Torey Krug, however, is not in the middle of it — not in the traditional sense, at least. Nobody’s spot on this roster is guaranteed, but over the last two-plus seasons, Krug’s hockey sense, offensive touch and speed have proven critical to Boston’s success on the back end.
He isn’t necessarily battling anyone else for a spot on the roster. But even so, he still finds himself constantly trying to prove his worth.
“Other teams circle my name on the board and say, ‘Let’s take advantage of this guy,’” Krug said following Monday’s first on-ice training camp session at TD Garden. “Those are all challenges that fuel my motivation, and I’ll be able to use that and keep going. I’ve always done it to this point; there’s no reason that’s going to change.”
That — in addition to what he does on the ice — is what makes Krug so valuable to the Bruins. He gets it. He plays with a chip on his shoulder, but it fuels him rather than distracts him. He understands the importance of character, how it can affect who you are on the ice as well as off. He has the kind of work ethic Boston’s coaching staff wants to see in all of its young players.
And Krug takes that part of his game seriously. It matters to him.
“Off the ice, seeing what kind of person you are is important with the Bruins,” Krug said. “They like to bring in good people and quality character, so it’s definitely an important part of it.”
As he enters his third full season with the Bruins, Krug is ready for an increased role. That role doesn’t have to be dictated by the minutes he plays or the guy he pairs with.
Still, the fact that Krug continues to want more — more minutes, more responsibility — impresses his coach.
“He’s getting better every year, and for him to want to be a top-four [defenseman] is great to hear,” said Bruins Head Coach Claude Julien. “It shows that the guy has got some ambitions, and he’s not just satisfied with what he’s got or where he is.
“For me, a top four is, I guess, just a number; I think it’s more about minutes played. So whether he plays on the third pair but he ends up at the end of the night with 20 minutes, I think that’s top-four minutes. Right now, I’ve seen a guy in camp that’s skating well and has got great confidence and [is] in great shape, but we’ll see where that goes.”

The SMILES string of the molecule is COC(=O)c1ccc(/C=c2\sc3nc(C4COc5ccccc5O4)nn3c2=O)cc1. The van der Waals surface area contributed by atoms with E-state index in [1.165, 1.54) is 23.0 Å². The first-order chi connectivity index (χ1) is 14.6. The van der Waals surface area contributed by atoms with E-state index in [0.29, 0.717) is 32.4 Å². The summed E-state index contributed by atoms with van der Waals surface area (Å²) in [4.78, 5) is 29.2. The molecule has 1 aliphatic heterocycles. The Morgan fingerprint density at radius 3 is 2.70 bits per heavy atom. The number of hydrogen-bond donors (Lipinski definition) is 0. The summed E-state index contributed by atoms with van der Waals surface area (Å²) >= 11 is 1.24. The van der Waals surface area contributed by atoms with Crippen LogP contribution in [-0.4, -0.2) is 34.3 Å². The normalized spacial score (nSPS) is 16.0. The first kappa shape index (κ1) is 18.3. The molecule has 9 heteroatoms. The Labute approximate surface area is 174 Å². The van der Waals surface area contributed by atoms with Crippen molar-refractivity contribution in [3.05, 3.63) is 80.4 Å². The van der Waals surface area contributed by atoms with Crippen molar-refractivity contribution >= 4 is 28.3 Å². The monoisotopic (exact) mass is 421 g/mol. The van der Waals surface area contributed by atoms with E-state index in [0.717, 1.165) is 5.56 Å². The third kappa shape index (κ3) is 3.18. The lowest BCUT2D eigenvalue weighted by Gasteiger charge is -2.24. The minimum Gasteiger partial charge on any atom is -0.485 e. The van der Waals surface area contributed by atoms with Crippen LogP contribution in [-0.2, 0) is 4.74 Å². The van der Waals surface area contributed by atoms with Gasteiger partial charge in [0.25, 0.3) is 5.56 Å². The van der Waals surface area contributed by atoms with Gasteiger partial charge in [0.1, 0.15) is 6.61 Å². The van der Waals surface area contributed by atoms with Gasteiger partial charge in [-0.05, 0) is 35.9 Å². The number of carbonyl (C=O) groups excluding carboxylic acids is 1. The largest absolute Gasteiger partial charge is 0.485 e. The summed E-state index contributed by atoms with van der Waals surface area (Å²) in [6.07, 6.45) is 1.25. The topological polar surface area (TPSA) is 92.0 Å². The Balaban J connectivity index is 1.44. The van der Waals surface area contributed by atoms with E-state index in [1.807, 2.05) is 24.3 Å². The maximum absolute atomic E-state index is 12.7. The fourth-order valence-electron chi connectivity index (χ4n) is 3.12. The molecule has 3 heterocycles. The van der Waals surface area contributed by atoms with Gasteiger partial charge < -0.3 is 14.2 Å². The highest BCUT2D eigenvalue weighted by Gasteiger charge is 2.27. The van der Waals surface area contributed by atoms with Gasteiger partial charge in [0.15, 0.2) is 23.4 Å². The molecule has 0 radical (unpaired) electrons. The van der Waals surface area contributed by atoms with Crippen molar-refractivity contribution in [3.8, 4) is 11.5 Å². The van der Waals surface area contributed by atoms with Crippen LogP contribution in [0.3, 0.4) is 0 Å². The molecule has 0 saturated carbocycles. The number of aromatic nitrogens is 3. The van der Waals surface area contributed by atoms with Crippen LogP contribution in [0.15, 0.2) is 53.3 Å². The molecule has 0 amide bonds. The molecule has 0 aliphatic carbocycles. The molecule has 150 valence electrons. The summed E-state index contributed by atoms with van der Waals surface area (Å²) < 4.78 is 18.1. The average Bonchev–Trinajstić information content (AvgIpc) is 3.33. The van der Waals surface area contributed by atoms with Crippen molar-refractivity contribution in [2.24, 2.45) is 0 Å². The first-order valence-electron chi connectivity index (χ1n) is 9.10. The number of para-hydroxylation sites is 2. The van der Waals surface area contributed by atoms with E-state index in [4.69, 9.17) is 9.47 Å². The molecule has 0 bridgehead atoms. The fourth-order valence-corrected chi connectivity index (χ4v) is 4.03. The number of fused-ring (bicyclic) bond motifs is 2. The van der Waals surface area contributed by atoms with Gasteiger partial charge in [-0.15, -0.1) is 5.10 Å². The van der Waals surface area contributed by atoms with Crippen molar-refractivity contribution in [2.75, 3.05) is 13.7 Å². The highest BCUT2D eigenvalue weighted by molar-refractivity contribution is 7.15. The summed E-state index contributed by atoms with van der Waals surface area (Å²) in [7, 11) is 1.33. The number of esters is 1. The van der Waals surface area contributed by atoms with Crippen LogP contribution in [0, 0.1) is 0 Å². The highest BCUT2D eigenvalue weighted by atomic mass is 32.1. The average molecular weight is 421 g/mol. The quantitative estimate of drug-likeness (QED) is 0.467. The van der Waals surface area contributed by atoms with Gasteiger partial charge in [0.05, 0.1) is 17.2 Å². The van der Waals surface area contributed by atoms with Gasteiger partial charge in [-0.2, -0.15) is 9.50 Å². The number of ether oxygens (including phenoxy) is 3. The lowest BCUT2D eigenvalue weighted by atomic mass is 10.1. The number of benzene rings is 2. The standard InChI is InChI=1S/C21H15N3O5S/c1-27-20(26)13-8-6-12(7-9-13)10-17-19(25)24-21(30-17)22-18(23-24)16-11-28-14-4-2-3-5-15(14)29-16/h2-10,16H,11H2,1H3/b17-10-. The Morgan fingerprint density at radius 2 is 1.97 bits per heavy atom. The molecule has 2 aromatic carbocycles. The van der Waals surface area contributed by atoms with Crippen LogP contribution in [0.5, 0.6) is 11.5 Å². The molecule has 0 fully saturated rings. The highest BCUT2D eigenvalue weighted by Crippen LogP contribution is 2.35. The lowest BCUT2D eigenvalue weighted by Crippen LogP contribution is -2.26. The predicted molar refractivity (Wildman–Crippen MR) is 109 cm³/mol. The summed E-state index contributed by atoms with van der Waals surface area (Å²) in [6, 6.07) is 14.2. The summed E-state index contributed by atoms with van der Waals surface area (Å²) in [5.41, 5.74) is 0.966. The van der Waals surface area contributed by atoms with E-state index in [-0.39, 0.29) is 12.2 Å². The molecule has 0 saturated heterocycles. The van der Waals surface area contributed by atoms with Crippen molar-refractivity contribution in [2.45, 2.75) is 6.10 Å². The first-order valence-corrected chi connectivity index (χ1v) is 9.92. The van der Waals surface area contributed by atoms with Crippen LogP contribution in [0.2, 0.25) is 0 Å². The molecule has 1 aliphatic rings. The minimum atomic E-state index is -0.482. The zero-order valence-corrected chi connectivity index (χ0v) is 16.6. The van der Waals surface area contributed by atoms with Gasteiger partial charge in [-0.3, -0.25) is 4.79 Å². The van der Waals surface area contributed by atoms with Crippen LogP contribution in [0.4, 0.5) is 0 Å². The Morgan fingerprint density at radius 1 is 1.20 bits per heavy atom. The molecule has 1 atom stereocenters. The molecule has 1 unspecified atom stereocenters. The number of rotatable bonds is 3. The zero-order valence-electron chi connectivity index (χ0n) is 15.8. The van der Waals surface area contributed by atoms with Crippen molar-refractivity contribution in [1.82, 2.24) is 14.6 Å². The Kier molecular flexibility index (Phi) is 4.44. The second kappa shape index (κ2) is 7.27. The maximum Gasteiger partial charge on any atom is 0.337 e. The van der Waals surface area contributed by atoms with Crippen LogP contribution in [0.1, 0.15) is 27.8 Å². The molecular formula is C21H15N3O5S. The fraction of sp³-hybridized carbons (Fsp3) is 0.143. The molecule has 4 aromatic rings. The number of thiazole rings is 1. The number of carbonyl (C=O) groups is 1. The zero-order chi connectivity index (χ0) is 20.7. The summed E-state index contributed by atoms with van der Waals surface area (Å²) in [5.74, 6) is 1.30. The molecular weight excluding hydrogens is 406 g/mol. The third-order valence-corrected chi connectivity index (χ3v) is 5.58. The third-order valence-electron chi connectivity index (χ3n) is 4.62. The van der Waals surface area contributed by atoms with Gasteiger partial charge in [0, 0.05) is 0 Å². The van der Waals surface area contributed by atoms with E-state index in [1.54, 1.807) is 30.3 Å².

Krug’s role will also be dictated by the impact he has on the ice in game situations, and given the recent offensive-minded tweaks the coaching staff has made to the defensive approach, he knows his impact can be huge.
“It’s something that, on an individual level, I’ve been trying to do ever since I’ve been here — to join the rush at the right times, to be part of the breakout,” he said. “Any time you’re breaking the puck out and playing with the puck, it means you’re not playing defense, so that’s the way that I like to play the game, and I think it definitely falls right into my style.
“We’ve been called a defensive team that doesn’t like to take chances offensively, so we’re trying to change that. If you look at the teams that played in the [Stanley Cup] Finals last year, everybody’s trying to mimic each other in the way that we play. I think Chicago is a great team that’s had a lot of success, and you look at the way that their D plays — it’s about imitating that and adding a little flavor to it because we have some pieces in here that are very valuable on the D side of things.”